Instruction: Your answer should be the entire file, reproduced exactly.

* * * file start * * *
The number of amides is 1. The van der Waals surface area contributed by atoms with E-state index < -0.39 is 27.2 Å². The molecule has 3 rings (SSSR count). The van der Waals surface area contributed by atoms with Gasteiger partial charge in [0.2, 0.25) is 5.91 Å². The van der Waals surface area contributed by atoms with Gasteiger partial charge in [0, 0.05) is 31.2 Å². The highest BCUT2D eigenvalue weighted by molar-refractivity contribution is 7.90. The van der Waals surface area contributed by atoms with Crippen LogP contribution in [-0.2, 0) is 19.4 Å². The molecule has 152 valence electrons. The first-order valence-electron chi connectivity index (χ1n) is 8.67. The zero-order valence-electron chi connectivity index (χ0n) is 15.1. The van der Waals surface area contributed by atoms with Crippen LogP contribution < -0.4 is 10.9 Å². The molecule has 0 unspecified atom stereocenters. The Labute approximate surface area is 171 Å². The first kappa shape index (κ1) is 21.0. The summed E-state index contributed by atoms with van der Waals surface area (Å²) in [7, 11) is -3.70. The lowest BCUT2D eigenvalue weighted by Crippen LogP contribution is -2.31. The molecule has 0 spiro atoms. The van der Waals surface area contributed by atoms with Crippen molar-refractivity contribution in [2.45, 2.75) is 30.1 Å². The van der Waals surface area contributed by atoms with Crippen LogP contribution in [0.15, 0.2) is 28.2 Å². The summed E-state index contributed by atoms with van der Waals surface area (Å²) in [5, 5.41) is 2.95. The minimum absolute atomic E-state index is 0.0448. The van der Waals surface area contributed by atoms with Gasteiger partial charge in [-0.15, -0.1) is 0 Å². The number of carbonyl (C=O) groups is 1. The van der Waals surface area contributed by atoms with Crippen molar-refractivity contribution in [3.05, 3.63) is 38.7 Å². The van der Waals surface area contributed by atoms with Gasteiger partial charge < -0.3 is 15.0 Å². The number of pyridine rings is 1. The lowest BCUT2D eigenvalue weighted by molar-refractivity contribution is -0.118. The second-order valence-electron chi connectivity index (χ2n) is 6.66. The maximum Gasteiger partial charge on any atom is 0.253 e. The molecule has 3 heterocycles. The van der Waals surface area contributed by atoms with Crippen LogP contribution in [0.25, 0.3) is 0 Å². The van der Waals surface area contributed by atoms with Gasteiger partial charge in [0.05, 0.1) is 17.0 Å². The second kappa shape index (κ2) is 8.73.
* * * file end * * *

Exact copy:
The number of amides is 1. The van der Waals surface area contributed by atoms with E-state index < -0.39 is 27.2 Å². The molecule has 3 rings (SSSR count). The van der Waals surface area contributed by atoms with Gasteiger partial charge in [0.2, 0.25) is 5.91 Å². The van der Waals surface area contributed by atoms with Gasteiger partial charge in [0, 0.05) is 31.2 Å². The highest BCUT2D eigenvalue weighted by molar-refractivity contribution is 7.90. The van der Waals surface area contributed by atoms with Crippen LogP contribution in [-0.2, 0) is 19.4 Å². The molecule has 152 valence electrons. The first-order valence-electron chi connectivity index (χ1n) is 8.67. The zero-order valence-electron chi connectivity index (χ0n) is 15.1. The van der Waals surface area contributed by atoms with Crippen LogP contribution < -0.4 is 10.9 Å². The molecule has 0 unspecified atom stereocenters. The Labute approximate surface area is 171 Å². The first kappa shape index (κ1) is 21.0. The summed E-state index contributed by atoms with van der Waals surface area (Å²) in [7, 11) is -3.70. The lowest BCUT2D eigenvalue weighted by Crippen LogP contribution is -2.31. The molecule has 0 spiro atoms. The van der Waals surface area contributed by atoms with Crippen molar-refractivity contribution in [2.45, 2.75) is 30.1 Å². The van der Waals surface area contributed by atoms with Crippen LogP contribution in [0.15, 0.2) is 28.2 Å². The summed E-state index contributed by atoms with van der Waals surface area (Å²) in [5, 5.41) is 2.95. The minimum absolute atomic E-state index is 0.0448. The van der Waals surface area contributed by atoms with Gasteiger partial charge in [-0.15, -0.1) is 0 Å². The number of carbonyl (C=O) groups is 1. The van der Waals surface area contributed by atoms with Crippen molar-refractivity contribution in [3.05, 3.63) is 38.7 Å². The van der Waals surface area contributed by atoms with Gasteiger partial charge < -0.3 is 15.0 Å². The number of pyridine rings is 1. The lowest BCUT2D eigenvalue weighted by molar-refractivity contribution is -0.118. The second-order valence-electron chi connectivity index (χ2n) is 6.66. The maximum Gasteiger partial charge on any atom is 0.253 e. The molecule has 3 heterocycles. The van der Waals surface area contributed by atoms with Crippen LogP contribution in [0.25, 0.3) is 0 Å². The van der Waals surface area contributed by atoms with Gasteiger partial charge in [0.05, 0.1) is 17.0 Å². The second kappa shape index (κ2) is 8.73.